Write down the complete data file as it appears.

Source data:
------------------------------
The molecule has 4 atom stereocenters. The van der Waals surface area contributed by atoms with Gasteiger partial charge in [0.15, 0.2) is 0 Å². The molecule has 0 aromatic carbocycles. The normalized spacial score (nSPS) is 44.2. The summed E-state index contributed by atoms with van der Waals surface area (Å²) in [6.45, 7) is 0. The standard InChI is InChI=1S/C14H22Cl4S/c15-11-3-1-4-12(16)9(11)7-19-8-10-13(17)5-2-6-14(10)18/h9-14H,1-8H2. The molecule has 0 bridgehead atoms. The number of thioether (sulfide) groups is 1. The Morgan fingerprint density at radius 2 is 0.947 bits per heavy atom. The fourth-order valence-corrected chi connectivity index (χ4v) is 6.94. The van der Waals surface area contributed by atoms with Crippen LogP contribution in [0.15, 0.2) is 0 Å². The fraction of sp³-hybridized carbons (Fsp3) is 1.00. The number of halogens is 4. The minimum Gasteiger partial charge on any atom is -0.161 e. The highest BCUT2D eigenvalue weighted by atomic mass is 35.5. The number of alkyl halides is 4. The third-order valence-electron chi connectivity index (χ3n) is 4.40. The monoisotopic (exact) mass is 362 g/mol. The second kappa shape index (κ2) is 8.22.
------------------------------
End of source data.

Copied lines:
The molecule has 4 atom stereocenters. The van der Waals surface area contributed by atoms with Gasteiger partial charge in [0.15, 0.2) is 0 Å². The molecule has 0 aromatic carbocycles. The normalized spacial score (nSPS) is 44.2. The summed E-state index contributed by atoms with van der Waals surface area (Å²) in [6.45, 7) is 0. The standard InChI is InChI=1S/C14H22Cl4S/c15-11-3-1-4-12(16)9(11)7-19-8-10-13(17)5-2-6-14(10)18/h9-14H,1-8H2. The molecule has 0 bridgehead atoms. The number of thioether (sulfide) groups is 1. The Morgan fingerprint density at radius 2 is 0.947 bits per heavy atom. The fourth-order valence-corrected chi connectivity index (χ4v) is 6.94. The van der Waals surface area contributed by atoms with Crippen LogP contribution in [0.15, 0.2) is 0 Å². The fraction of sp³-hybridized carbons (Fsp3) is 1.00. The number of halogens is 4. The minimum Gasteiger partial charge on any atom is -0.161 e. The highest BCUT2D eigenvalue weighted by atomic mass is 35.5. The number of alkyl halides is 4. The third-order valence-electron chi connectivity index (χ3n) is 4.40. The monoisotopic (exact) mass is 362 g/mol. The second kappa shape index (κ2) is 8.22.